Pennsylvania’s regulated gambling industry dates back to 1959 when the state legalized horse racing, but it was the legalization of slot machines in 2004 and table games in 2010 that turned Pennsylvania into a true gaming state.

Despite its very short history as a gaming state, Pennsylvania has emerged as the second largest casino market in the country, trailing only the casino juggernaut that is Nevada in gross gaming revenue.

However, stagnant revenues and increased competition from neighboring states has Pennsylvania once again considering further expansion possibilities.

Horse racing in Pennsylvania

In 1959, the Pennsylvania legislature passed the Race Horse Industry Reform Act. The bill legalized horse racing in the state, but it would take several years before dedicated horse racing tracks started popping up in the state. The oldest track still in operation is Meadows Racetrack and Casino, which first opened in 1963.

Horse racing in Pennsylvania had very deep roots (Stephen Foster’s ode to betting on the ponies, Camptown Races, was set in Pennsylvania) as horse racing thrived in the state throughout the 1700’s and 1800’s, even when prohibited by the legislature. But horse racing was eventually forced to throw up its hands in disgust at the state’s restrictions (limited to racing at fairs and other odd venues) in the 1900’s, and most Pennsylvania stables simply raced their thoroughbreds out of state.

By legalizing thoroughbred racing, the state kept that purse money in-state and was able to capitalize on the tax revenue the racing industry generated.

Slot machines in Pennsylvania

In 2002, gubernatorial candidate Ed Rendell made gaming expansion a centerpiece of his campaign. Rendell’s plan was to legalize slot machines and allow the state’s racetracks to apply for slot licenses, as well as creating a new license category for standalone slot casinos. Under Rendell’s plan, the revenue generated from the slot machines would go almost entirely towards easing property tax burdens and school funding, both of which were mounting concerns in the state.

The legislature passed a version of Rendell’s plan in 2004, which Rendell happily signed. Under the bill, up to seven racetracks could apply for slot licenses, and the state would create five stand-alone slot casino licenses, and three resort casino licenses.

Rendell noted at the time that slot machines wouldn’t be a panacea, but the revenue generated from slot machines (estimated at the time to be $3 billion a year) would tally about $1 billion a year for the state, on top of the one-time licensing fees the state would collect from potential casinos.

Table games in Pennsylvania

The revenue from the slot machines was certainly helpful, and did offer a modicum of tax relief, but Rendell’s warning that slot machines wouldn’t be a panacea was realized within a few years, likely hastened by the economic collapse of 2008, and by 2010 the Pennsylvania legislature was looking at further gaming expansion to help close their growing budget deficit and rising property taxes.

The simplest and quickest fix would be the legalization of table games, and in 2010 the Pennsylvania legislature passed a bill that would allow the state’s existing casinos to add table games. Governor Rendell, the driving force behind slot expansion earlier in the decade, wasn’t a proponent of table games, but he did the sign the bill, making sure to tell reporters at the time that he had mixed feelings about it.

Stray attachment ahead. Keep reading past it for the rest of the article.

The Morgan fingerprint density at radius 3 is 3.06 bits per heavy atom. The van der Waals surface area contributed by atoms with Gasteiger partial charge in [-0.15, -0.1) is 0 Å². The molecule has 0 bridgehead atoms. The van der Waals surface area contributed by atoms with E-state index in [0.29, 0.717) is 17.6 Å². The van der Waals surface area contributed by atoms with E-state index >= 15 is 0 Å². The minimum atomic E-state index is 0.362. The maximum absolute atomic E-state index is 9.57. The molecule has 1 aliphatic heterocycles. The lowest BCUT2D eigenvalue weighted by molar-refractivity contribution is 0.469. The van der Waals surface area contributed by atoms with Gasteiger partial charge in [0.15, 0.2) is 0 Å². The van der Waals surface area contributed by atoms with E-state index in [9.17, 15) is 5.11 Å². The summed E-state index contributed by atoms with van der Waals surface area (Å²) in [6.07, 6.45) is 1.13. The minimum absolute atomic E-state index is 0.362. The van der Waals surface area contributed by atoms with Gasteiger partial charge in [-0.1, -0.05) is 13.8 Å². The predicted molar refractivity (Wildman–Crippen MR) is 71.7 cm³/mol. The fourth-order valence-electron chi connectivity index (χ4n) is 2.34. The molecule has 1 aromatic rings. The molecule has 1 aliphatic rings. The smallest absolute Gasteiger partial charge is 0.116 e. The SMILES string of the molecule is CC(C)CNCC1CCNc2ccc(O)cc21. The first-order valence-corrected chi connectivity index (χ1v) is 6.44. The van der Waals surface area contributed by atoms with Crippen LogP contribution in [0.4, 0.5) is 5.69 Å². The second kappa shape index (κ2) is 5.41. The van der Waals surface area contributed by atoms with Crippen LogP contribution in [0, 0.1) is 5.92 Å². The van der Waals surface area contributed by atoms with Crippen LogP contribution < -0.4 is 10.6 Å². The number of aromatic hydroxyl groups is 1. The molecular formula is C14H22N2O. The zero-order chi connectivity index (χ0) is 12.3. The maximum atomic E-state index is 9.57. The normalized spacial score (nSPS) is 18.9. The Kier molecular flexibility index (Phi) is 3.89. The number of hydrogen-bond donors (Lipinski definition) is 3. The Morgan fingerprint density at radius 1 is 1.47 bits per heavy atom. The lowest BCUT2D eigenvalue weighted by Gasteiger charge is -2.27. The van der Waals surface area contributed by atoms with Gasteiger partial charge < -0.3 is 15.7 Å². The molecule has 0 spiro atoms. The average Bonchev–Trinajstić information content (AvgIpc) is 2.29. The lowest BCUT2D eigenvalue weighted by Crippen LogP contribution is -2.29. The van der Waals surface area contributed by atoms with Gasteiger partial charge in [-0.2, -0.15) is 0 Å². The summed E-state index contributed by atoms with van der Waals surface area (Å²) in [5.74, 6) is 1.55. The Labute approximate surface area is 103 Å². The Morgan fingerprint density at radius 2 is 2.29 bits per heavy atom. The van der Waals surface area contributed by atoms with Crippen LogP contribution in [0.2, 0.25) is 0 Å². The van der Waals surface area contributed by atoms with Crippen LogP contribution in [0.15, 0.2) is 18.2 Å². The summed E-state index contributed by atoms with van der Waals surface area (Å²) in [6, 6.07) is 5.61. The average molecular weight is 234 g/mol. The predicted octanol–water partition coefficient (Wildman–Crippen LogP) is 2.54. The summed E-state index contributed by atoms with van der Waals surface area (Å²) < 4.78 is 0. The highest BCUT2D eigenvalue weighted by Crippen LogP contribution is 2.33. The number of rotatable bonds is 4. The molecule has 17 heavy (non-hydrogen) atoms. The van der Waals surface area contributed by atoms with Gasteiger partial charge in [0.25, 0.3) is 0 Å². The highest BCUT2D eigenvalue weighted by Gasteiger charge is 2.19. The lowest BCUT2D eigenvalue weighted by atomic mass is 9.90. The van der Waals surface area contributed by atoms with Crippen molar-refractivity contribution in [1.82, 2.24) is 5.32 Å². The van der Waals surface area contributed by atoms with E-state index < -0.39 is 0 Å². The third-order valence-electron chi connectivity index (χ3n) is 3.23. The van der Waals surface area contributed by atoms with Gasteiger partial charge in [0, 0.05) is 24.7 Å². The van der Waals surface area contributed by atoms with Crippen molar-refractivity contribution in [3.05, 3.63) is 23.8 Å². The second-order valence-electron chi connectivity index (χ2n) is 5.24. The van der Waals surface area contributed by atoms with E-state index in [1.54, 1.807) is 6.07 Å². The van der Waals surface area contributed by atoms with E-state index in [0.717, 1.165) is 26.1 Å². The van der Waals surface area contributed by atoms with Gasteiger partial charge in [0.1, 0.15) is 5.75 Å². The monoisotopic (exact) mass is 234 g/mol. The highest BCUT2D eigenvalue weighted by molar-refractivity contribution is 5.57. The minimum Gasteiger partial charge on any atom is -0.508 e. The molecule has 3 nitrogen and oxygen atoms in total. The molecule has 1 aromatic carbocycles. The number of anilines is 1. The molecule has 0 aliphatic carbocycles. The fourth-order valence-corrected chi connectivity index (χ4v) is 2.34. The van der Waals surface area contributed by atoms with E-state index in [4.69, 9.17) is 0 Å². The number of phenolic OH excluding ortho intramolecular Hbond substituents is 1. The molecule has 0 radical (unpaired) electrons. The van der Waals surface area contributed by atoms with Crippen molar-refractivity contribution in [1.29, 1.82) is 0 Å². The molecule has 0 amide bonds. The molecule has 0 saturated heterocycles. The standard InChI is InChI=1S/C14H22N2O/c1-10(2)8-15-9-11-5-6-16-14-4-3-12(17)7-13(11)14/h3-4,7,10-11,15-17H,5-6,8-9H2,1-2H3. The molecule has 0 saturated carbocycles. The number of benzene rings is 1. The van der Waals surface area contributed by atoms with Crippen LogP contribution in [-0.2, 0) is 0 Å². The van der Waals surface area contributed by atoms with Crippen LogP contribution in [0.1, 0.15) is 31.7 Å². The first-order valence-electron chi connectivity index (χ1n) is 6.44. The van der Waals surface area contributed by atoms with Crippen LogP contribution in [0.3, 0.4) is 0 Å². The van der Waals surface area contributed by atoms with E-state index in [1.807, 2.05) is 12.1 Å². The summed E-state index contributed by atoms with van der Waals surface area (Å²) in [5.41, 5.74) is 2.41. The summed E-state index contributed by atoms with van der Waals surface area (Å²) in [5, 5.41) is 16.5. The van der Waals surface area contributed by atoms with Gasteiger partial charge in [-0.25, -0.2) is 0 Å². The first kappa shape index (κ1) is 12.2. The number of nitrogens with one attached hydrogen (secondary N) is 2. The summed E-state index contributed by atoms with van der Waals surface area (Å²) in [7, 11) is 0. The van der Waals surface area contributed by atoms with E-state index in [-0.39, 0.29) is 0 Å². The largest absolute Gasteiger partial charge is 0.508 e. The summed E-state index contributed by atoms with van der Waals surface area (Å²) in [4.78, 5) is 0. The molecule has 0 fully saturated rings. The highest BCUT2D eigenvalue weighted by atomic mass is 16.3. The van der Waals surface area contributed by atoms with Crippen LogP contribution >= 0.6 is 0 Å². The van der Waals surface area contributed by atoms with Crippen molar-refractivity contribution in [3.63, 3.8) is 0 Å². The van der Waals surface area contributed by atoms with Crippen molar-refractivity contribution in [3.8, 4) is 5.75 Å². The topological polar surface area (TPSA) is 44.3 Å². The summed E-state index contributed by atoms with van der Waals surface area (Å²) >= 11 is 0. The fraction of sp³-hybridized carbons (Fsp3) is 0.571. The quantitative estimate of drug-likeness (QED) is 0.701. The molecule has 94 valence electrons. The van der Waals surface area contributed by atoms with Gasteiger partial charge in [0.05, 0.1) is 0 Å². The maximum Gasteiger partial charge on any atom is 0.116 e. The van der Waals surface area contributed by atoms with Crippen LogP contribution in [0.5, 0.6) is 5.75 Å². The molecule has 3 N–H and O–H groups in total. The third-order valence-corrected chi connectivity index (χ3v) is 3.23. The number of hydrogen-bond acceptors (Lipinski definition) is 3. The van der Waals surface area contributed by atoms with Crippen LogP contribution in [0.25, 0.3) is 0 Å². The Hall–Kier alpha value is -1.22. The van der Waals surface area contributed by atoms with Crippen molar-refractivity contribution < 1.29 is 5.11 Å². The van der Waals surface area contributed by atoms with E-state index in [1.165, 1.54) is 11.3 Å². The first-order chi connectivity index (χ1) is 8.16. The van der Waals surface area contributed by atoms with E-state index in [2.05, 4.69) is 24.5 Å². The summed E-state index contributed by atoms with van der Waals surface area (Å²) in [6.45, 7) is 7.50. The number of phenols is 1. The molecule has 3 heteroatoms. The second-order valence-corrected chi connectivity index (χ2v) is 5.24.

Rendell’s misgivings proved unfounded, as table games were seamlessly added to Pennsylvania’s existing casinos, and Pennsylvania has become the second largest gaming state thanks to the $3 billion in gross gaming revenue the state’s 12 casinos generate each year.  

Online gambling in Pennsylvania

In 2013, led by State Senator Tina Davis, Pennsylvania started looking into online gambling, but it wasn’t until 2015 that iGaming talk really heated up.

Representative John Payne, the Chairman of the House Gaming Oversight Committee, led the charge for iGaming legalization in 2015. Payne hosted a series of hearings on the subject and crafted HB 649, a bill that would legalize online gambling in the Keystone State.

The Pennsylvania Senate also explored iGaming expansion and crafted a bill of its own, SB 900. The Senate bill included other potential gaming reforms but wasn’t as industry-friendly as Payne’s bill.

Right now, there is still some hope that online gaming expansion will work its way into the 2015 state budget.  

Future expansion

In addition to online gambling, the legislature also explored several other gaming reforms they felt could support the casino industry while also increasing state revenue.

Among the gaming reform measures the legislature has discussed are:

  1. Legalizing and regulating skill-based games.
  2. Adding slot machines to off-track betting terminals.
  3. Removing some restrictions on category 3 (resort casinos) license holders.

What will the future hold for gambling in Pennsylvania. It appears that more options — including online gambling — are in the cards. How quickly we see new gambling opportunities open up remains to be seen.

Photo by Steve Elgersma used under license CC BY-NC-ND 2.0